Nursing Capstone Portion Review of Literature

Nursing Capstone Portion Review of Literature

In Review of Literature

(Transition paragraph)
As indicated in the earlier context, less than 5% of the hospitals in the United States have definite policies relating to the presence of family members during resuscitative procedures. The conflicting views between the family members and the nurses/care givers have not hastened the forming or implementation of such policies. Policies are meant to strike the balance between the two parties. A study conducted in Malaysia led to the findings identifying the unexplored phenomenon of family presence in resuscitative and invasive procedures not only in Malaysia, but other Asian countries as well. In the Asian cultures, family members prefer their loved ones to die in their arms rather than in a strange area (hospital) (Sheng Lim & Rashidi, 2010). Incorporating policies that support the presence of family members rather than during such a process not only enhances a supportive treatment environment, but it also incorporates the culture of the people in question. This literature review assess the policy, the staff attitude towards the presence of family members in such procedures and the family response towards the same. Coming up with a suitable policy towards this part of healthcare provision should assess these three perspectives.

Policy

Policies give guidance. They set rules that facilitate the provision of healthcare to the people. Blair (2004) reminds institutions that as much as the presence of family members is relevant as indicated, there should be a limit. Family members range from the ones in a nuclear environment to the ones in the extended family. Although this whole range could be present in the hospital, it would not be logic to allow them all in the emergency room. The policies set the guidelines as to the protocol to be followed in the presence or absence of the family members. Doolin et al (2011) indicates that implementing procedures and policies which allow family presence makes facilities to grow and change in a family-oriented and holistic atmosphere. When reviewing literature relating to family presence during resuscitative procedures, Halm (2005) notes about the situation’s legal aspect. Hospitals should avoid litigation actions as much as possible. Failure to have such defined policies as evidenced in over 95% of the hospitals paves a loophole for sites relating to the presence or absence of a family member.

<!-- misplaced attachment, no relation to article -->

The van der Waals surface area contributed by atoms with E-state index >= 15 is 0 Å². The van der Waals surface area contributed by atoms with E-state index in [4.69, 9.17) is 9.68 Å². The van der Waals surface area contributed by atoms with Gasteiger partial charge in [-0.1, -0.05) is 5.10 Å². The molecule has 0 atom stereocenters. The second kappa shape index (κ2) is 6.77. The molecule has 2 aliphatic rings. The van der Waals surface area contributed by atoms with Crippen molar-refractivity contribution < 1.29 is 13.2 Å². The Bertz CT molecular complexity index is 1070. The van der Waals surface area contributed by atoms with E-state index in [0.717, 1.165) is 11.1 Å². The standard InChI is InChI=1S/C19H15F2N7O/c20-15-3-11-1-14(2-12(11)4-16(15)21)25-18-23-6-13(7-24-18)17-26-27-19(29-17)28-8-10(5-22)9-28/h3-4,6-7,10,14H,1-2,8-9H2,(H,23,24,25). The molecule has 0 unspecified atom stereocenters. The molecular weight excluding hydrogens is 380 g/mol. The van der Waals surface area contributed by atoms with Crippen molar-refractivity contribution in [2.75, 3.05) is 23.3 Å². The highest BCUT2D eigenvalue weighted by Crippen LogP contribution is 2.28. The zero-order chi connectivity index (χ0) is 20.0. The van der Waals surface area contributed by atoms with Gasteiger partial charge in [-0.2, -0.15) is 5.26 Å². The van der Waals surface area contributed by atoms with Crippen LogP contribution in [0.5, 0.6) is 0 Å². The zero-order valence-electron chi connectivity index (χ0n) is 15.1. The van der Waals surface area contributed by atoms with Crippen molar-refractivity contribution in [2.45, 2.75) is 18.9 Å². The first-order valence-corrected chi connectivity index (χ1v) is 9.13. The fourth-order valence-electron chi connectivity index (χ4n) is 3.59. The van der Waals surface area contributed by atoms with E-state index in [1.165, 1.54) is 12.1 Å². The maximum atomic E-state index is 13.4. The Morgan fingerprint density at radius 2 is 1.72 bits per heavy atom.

Hergott, Pell and Voelzing (2011) emphasize on the nurses’ role in the giving of a holistic family centered care. The same aspect is supported by the Nursing Theory. Both materials prove that by having policies that are clear in the presence or absence of the family members, nurses will be true to the family when they say that they did everything they could (Current Nursing, 2012). Such policies will allow the family to experience this action at first-hand.

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Staff Attitude

Basol et al (2009) indicates a thin line between staff who felt that it would be better if only family members with health education were allowed to be present during such procedures instead of having any kind of family. In fact, both sides of the argument had equal members. Further, 41.1% of the respondents indicated that family members interfered with the nurses’ work. In a study conducted by Gunes and Zaybak (2009), the nurses’ view of the presence of family members during a code situation was negative. The nurses pointed out that their presence led to interference with the code process, increased litigation and the sight of a loved one in a traumatic situation. In order to eliminate this negative perception, it was recommended that the nurses be educated on the same. Additionally, the incorporation of such organizations as Emergency Nurses Association was advised.

In a study conducted by Oman and Duran (2010), the findings indicated something contrary to the many views of the staff relating to the presence of family members. The study indicated that more than 50% of healthcare providers found it beneficial when the family was present during a code situation. Additionally, almost none of the participants in the study saw the family members as interference to their work.